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Opinion

What's not a target for Israel?

Israel's claims that Hamas uses civilians as human shields do not absolve it of responsibility for civilian deaths.

Last updated: 30 Jul 2014 09:29
Brad Parker

Brad Parker is a staff attorney and international advocacy officer with Defence for Children International Palestine, an independent child-rights organisation dedicated to defending and promoting the rights of children living in the occupied Palestinian Territory.
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The Israeli offensive on Gaza has killed more than 200 Palestinian children [AFP]

Israeli forces have killed more than 200 Palestinian children in the Gaza Strip over the past 23 days. In order to obfuscate this harsh reality, Israeli officials claim "self-defence" and contend that civilian deaths are justified because Hamas allegedly uses Palestinians in Gaza as human shields. Israel is an occupying power that is attacking and destroying an occupied Palestinian civilian population. These civilian deaths are not collateral damage. They are war crimes.

On July 20, around 2:20 am, 16-year-old Anas Mahmoud Hussein Muammar from Rafah went out onto the second-floor balcony of his home to join his older brothers for a cup of coffee. Soon after, an Israeli drone-fired missile directly targeted him and his brothers, according to documentation collected by Defense for Children International Palestine. His brothers were killed instantly. Anas suffered fatal injuries and was pronounced dead at Abu Yousef An-Najjar Hospital about 10 minutes later.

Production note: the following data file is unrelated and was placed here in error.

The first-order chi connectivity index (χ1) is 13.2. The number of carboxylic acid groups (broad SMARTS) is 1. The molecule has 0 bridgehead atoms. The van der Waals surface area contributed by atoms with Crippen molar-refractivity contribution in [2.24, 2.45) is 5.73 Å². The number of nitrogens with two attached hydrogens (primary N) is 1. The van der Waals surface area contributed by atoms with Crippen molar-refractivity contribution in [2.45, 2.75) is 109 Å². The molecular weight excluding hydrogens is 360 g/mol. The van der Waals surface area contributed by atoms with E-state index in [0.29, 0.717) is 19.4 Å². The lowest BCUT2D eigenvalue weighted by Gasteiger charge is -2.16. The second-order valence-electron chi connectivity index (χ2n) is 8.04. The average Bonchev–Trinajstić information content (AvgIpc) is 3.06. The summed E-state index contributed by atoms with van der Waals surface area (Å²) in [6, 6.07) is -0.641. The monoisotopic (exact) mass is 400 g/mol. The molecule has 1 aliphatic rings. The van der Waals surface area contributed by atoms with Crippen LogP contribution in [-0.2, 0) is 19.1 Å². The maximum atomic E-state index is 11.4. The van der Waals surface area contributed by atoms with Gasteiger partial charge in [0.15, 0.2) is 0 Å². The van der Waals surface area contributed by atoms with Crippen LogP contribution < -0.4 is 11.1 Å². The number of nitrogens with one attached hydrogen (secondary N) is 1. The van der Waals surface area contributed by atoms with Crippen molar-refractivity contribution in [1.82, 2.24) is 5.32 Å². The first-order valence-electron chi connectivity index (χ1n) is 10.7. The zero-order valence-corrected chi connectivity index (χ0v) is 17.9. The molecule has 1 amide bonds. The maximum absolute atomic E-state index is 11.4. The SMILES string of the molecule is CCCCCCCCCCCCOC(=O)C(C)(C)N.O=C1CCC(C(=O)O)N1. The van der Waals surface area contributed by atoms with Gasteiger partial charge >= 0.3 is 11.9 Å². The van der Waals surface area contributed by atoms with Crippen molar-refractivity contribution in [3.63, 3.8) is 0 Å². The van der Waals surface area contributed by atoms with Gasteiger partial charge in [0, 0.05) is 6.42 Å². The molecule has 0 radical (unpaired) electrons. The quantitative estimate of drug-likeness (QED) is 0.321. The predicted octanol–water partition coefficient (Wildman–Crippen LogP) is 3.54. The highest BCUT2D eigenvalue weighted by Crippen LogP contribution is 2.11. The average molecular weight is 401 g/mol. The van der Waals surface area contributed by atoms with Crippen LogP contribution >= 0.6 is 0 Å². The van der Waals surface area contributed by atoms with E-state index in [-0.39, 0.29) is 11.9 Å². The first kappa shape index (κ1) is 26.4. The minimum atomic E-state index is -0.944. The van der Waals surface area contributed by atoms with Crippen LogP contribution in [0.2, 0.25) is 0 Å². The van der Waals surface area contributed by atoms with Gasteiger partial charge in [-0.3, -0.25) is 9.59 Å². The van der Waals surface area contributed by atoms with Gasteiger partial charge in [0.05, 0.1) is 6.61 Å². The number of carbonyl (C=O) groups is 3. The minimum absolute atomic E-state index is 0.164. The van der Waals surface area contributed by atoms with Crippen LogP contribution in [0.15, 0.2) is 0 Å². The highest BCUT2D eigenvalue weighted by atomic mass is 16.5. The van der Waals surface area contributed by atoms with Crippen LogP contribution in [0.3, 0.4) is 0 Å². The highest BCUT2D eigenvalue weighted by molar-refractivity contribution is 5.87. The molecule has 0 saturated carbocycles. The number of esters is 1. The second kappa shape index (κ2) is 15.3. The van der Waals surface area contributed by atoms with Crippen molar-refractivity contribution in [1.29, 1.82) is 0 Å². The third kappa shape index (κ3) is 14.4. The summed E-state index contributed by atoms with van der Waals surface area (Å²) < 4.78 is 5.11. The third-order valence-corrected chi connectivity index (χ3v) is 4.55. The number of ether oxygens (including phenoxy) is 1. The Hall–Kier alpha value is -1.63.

A complete disregard of international humanitarian law and the direct targeting of civilian homes, schools, hospitals, and civilians such as Anas have so far characterised Israel's military offensive on Gaza.

For Palestinians in Gaza, where 43 percent of the population is under 14 years of age, Israeli military offensives are not new. Over the past 14 years, not including the most recent killings, Israeli forces are responsible for the death of over 1,400 children in the occupied Palestinian Territory, including over 1,000 in Gaza alone. Most recently in November 2012, 33 children were killed in Israeli attacks on Gaza. Between December 2008 and January 2009, Israeli forces killed at least 353 children.

To justify the current onslaught on the Palestinian civilian population of the Gaza Strip, Israeli officials repeatedly assert that Hamas uses civilians as human shields. Speaking by phone recently to his Canadian counterpart, Prime Minister Benjamin Netanyahu said "Hamas uses innocent civilians as a human shield for terrorist activity." Israeli military spokesperson, Lt Col Peter Lerner, alleged Palestinian armed groups were "intentionally abusing" hospitals and "other international protected symbols to indiscriminately attack Israel."

To be clear, the use of civilians as human shields is prohibited under international law and involves forcing civilians to directly assist in military operations or using them to shield a military object or troops from attack. The rhetoric continually voiced by Israeli officials regarding "human shields" amounts to nothing more than generalisations that fall short of the precise calculation required by international humanitarian law when determining whether something is actually a military object.